BBC4, for those abroad who will not have the pleasure of accessing this fantastic channel, have, since their launch done a series of brilliant deconstructions on some of the most important (and sometimes underappreciated) genres of music in the world. From Folk America, to Synth Britannia, they almost always have the knack to reveal something new about music you know intimately, or have the faintest of knowledge. Filled with first hand accounts, fantastic archival footage and strong, engaging storylines, they have become the highlights of the already strong programming line-up. As this week was Latin Music week, we saw a re-run of one such example. Latin Music USA.

This four part series charted the rise of Latin Music in the US, from the 1930’s to the present day. As the story unfolded it revealed, quite brilliantly how Latin Music, from Puerto Rico, Mexico and  Cuba has helped shaped the sounds and look of  20th Century America and by proxy, the larger western world. The programmes showed how these indigenous sounds evolved and adapted until they broke through into mainstream consciousness in the 1980’s and beyond. You might not think there is much of a link between the pop juggernaut of Ricky Martin’s ‘Livin’ La Vida Loca’ to the underground sounds of a Hector LaVoe, or the brilliant Afro-Cuban grooves of Machito and His Afro-Cubans, back in the 1940’s but this programme sought to and did, make those connections and with it, herald a new appreciation of this overlooked musical world.

Starting with the adoption of Latin American percussion into the big band sounds of 1930/40’s New York we saw the rise of this new rhythm through the Jazz clubs of Harlem, helped by the legendary Dizzy Gillespie. How the first Latin American big bands that took the clubs like the Palladium by storm, which in turn led to the Mambo craze sweep through the suburban America, culminating in the monster hit of West Side Story (ironically starring not one true Latino in it’s main cast). Then onto the  ‘El Barrio’ Boogaloo music of Joe Bataan and Willie Colon in New York, which in turn gave birth to the extraordinary rise of Fania Records and the infectious Salsa grooves of the Fania All Stars with Cuban veteran singer Celia Cruz. The story then turned to the West Coast Latin experience, taking us through a journey of Chicano Rock and eventually to the crossover success of late Selena. The story ends on the Florida coast and the Cuban immigration explosion in Miami that led firstly to the mainstream success of Gloria Estefan and the Miami Sound Machine and then the worldwide success of Ricky Martin and a whole host of Latin crossover acts. Latin Music USA left us with the natural evolution of rap into Latin, with the rise of  Reggaeton.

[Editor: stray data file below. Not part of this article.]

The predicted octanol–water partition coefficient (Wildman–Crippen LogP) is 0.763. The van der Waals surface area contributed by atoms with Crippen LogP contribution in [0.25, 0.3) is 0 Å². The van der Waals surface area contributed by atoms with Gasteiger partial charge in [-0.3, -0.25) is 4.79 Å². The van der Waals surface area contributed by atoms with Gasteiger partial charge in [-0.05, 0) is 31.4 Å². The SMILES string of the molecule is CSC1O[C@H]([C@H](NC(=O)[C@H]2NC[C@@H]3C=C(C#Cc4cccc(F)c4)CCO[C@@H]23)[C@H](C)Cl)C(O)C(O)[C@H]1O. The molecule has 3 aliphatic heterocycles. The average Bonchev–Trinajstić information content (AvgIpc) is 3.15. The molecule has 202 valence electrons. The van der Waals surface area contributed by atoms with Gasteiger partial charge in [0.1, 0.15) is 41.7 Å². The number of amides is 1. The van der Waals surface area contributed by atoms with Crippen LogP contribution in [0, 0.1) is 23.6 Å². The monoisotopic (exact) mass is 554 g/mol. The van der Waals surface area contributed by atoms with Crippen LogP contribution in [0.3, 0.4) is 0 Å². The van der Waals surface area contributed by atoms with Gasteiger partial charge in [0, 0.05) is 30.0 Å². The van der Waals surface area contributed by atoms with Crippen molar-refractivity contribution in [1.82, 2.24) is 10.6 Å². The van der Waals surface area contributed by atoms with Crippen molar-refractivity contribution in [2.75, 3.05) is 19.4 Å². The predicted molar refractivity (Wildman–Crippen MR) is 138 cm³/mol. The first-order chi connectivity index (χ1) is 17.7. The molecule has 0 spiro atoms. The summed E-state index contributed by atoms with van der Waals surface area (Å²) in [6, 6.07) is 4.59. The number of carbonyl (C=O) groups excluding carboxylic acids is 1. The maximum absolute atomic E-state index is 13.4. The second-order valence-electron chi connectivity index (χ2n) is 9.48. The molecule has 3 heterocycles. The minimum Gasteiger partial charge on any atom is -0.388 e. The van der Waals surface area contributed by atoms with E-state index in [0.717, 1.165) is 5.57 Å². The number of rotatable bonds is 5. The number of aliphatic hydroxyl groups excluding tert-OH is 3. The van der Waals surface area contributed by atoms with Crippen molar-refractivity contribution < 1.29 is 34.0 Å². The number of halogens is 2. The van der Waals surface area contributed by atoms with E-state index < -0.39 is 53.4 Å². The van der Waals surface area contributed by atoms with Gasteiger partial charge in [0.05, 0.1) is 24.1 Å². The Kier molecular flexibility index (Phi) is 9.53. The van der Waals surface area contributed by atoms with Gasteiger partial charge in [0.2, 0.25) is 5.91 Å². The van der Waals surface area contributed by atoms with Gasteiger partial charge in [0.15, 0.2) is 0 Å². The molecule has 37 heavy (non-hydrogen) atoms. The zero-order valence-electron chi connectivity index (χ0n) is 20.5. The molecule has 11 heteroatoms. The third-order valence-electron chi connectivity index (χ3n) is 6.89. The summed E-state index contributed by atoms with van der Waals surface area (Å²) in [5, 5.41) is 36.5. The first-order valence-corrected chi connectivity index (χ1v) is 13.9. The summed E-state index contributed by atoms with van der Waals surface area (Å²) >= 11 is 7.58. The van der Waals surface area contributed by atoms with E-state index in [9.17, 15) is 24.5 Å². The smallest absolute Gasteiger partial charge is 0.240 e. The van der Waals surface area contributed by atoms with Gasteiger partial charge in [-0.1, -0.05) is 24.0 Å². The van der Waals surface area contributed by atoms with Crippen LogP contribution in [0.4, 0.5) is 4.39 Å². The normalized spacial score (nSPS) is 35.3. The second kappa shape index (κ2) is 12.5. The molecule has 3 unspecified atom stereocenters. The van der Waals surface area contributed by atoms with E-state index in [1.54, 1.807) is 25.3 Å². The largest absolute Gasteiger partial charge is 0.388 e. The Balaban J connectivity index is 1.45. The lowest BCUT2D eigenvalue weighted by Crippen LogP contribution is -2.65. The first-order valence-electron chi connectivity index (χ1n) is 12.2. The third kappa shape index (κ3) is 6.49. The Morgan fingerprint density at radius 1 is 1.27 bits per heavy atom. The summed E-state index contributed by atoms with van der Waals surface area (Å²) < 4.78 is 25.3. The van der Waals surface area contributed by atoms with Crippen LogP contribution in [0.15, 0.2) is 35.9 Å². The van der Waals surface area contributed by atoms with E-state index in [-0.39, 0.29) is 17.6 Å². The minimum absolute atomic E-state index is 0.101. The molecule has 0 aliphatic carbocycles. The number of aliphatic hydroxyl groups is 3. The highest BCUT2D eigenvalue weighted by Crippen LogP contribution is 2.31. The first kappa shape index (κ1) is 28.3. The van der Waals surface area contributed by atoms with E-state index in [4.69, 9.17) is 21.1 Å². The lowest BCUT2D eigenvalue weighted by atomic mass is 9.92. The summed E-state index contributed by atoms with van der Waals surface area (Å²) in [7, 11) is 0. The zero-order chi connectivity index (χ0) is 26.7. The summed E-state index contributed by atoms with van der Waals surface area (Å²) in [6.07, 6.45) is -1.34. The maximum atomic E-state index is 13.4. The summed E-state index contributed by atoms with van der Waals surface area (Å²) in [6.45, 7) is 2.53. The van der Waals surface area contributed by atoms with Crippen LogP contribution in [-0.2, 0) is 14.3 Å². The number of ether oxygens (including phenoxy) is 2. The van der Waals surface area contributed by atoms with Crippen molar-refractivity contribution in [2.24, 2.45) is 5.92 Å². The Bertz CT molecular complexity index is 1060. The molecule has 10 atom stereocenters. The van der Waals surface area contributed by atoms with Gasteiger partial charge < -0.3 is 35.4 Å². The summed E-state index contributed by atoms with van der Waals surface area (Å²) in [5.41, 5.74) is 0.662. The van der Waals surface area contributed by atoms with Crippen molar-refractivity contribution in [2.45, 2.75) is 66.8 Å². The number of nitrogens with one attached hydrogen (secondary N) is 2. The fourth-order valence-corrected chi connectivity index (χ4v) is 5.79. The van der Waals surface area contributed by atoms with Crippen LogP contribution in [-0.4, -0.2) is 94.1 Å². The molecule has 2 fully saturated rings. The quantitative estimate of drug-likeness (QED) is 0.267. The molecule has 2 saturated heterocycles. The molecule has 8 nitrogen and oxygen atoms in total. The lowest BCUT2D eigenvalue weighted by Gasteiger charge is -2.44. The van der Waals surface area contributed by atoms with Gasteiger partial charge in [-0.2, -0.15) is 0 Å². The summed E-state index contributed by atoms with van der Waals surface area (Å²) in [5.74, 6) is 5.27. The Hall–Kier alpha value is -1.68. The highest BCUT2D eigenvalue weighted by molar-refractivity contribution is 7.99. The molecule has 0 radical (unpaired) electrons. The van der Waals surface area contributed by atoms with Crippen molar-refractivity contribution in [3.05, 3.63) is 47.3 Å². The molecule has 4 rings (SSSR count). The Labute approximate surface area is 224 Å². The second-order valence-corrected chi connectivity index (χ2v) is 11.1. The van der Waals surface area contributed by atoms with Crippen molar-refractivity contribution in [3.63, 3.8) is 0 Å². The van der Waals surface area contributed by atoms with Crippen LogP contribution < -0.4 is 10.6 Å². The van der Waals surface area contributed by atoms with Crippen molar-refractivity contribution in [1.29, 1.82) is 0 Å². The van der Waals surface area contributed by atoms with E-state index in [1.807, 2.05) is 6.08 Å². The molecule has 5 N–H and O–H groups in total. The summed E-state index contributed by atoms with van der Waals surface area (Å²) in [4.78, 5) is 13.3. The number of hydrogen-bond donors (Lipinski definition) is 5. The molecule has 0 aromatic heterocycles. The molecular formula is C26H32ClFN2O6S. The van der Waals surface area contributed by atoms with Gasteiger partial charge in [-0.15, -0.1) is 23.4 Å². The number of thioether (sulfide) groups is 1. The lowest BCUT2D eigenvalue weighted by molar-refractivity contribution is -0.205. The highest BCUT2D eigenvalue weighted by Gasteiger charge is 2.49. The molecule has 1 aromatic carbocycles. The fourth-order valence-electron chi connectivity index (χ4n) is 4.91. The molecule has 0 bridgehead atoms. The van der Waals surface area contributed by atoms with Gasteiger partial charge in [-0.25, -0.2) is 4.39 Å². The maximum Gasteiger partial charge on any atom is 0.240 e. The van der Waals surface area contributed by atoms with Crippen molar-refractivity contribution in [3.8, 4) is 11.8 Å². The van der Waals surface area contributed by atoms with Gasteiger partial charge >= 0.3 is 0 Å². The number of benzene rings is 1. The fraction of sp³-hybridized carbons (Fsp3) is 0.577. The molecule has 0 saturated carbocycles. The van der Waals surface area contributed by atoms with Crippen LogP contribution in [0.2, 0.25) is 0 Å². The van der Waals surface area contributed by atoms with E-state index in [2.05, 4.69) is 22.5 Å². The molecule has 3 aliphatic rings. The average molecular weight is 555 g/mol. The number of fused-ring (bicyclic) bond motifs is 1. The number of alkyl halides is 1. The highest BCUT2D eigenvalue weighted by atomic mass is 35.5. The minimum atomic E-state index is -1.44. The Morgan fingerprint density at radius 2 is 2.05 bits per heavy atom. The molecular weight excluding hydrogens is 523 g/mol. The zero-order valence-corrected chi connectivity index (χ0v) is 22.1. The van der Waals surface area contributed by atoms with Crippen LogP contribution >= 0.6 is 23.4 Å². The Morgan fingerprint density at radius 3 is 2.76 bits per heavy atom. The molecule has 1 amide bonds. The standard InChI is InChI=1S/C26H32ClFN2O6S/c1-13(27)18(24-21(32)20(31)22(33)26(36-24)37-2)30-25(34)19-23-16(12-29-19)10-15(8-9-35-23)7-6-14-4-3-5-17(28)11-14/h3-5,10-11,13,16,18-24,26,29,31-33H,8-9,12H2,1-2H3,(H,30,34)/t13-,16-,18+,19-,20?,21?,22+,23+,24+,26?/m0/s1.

In particular, the first two shows were outstanding, not only for their brilliant use of archival footage and first hand account witnesses, they also illustrated the inherent joy that is in this music, certainly the New York Salsa of the Fania All-Stars is as far as you could imagine from the grim image of Milton Keynes Salsa nights. But it is the infectiousness and exuberance of this musical style that helps it transcend it’s roots. You couldn’t help but be impressed with the style, passion and verve that generations of Latin musicians gave to their music, as well as their openness and willingness to assimilate musicians and styles of music that weren’t just “Latin”. Listening to an album like this for example, you can hear joy, excitement and passion pouring from each performer, it is a treat.

Latin Music is now on the BBC iPlayer. Enjoy!

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